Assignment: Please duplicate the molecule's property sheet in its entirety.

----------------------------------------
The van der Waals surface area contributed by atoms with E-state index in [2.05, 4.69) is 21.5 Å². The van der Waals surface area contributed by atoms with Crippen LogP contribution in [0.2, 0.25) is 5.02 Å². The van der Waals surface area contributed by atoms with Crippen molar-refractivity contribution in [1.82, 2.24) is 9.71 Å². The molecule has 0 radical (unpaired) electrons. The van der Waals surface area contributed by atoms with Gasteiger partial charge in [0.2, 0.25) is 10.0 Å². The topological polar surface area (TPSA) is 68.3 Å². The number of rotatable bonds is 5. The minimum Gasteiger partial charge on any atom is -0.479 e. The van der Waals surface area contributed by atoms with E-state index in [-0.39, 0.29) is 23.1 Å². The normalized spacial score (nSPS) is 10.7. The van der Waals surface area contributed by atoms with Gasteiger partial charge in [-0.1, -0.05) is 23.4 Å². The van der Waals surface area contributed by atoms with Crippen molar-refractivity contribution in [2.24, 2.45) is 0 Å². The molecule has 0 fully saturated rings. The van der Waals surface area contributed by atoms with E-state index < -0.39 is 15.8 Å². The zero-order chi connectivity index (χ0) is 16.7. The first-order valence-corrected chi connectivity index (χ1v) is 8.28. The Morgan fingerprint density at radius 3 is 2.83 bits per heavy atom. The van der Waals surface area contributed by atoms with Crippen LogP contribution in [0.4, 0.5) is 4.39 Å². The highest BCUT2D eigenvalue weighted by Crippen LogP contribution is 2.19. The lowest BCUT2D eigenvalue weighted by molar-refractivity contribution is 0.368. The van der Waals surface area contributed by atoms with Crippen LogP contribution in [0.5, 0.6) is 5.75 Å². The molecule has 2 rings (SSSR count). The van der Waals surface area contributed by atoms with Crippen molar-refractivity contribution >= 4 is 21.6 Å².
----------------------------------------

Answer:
The van der Waals surface area contributed by atoms with E-state index in [2.05, 4.69) is 21.5 Å². The van der Waals surface area contributed by atoms with Crippen LogP contribution in [0.2, 0.25) is 5.02 Å². The van der Waals surface area contributed by atoms with Crippen molar-refractivity contribution in [1.82, 2.24) is 9.71 Å². The molecule has 0 radical (unpaired) electrons. The van der Waals surface area contributed by atoms with Gasteiger partial charge in [0.2, 0.25) is 10.0 Å². The topological polar surface area (TPSA) is 68.3 Å². The number of rotatable bonds is 5. The minimum Gasteiger partial charge on any atom is -0.479 e. The van der Waals surface area contributed by atoms with E-state index in [-0.39, 0.29) is 23.1 Å². The normalized spacial score (nSPS) is 10.7. The van der Waals surface area contributed by atoms with Gasteiger partial charge in [-0.1, -0.05) is 23.4 Å². The van der Waals surface area contributed by atoms with Crippen molar-refractivity contribution in [2.24, 2.45) is 0 Å². The molecule has 0 fully saturated rings. The van der Waals surface area contributed by atoms with E-state index < -0.39 is 15.8 Å². The zero-order chi connectivity index (χ0) is 16.7. The first-order valence-corrected chi connectivity index (χ1v) is 8.28. The Morgan fingerprint density at radius 3 is 2.83 bits per heavy atom. The van der Waals surface area contributed by atoms with Crippen LogP contribution in [0.4, 0.5) is 4.39 Å². The highest BCUT2D eigenvalue weighted by Crippen LogP contribution is 2.19. The lowest BCUT2D eigenvalue weighted by molar-refractivity contribution is 0.368. The van der Waals surface area contributed by atoms with Crippen LogP contribution in [0.5, 0.6) is 5.75 Å². The molecule has 2 rings (SSSR count). The van der Waals surface area contributed by atoms with Crippen molar-refractivity contribution >= 4 is 21.6 Å².